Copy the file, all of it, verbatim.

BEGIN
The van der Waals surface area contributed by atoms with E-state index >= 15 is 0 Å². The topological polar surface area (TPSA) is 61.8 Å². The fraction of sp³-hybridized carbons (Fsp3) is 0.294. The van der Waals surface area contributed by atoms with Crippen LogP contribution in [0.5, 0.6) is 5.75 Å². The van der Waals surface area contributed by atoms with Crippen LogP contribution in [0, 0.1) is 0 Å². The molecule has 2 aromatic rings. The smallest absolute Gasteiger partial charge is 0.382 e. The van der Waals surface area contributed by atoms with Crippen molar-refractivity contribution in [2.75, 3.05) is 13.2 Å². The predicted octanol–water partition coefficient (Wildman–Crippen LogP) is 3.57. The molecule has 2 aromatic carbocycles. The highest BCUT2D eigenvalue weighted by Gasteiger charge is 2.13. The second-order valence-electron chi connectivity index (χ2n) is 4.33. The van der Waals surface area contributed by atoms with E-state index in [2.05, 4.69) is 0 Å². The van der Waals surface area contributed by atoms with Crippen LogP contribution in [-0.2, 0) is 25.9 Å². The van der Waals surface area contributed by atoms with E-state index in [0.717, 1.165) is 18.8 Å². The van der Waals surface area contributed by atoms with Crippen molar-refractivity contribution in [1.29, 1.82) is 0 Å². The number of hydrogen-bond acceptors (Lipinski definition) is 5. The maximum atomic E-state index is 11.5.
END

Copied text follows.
The van der Waals surface area contributed by atoms with E-state index >= 15 is 0 Å². The topological polar surface area (TPSA) is 61.8 Å². The fraction of sp³-hybridized carbons (Fsp3) is 0.294. The van der Waals surface area contributed by atoms with Crippen LogP contribution in [0.5, 0.6) is 5.75 Å². The van der Waals surface area contributed by atoms with Crippen LogP contribution in [0, 0.1) is 0 Å². The molecule has 2 aromatic rings. The smallest absolute Gasteiger partial charge is 0.382 e. The van der Waals surface area contributed by atoms with Crippen molar-refractivity contribution in [2.75, 3.05) is 13.2 Å². The predicted octanol–water partition coefficient (Wildman–Crippen LogP) is 3.57. The molecule has 2 aromatic carbocycles. The highest BCUT2D eigenvalue weighted by Gasteiger charge is 2.13. The second-order valence-electron chi connectivity index (χ2n) is 4.33. The van der Waals surface area contributed by atoms with E-state index in [2.05, 4.69) is 0 Å². The van der Waals surface area contributed by atoms with Crippen LogP contribution in [-0.2, 0) is 25.9 Å². The van der Waals surface area contributed by atoms with E-state index in [0.717, 1.165) is 18.8 Å². The van der Waals surface area contributed by atoms with Crippen molar-refractivity contribution in [1.29, 1.82) is 0 Å². The number of hydrogen-bond acceptors (Lipinski definition) is 5. The maximum atomic E-state index is 11.5.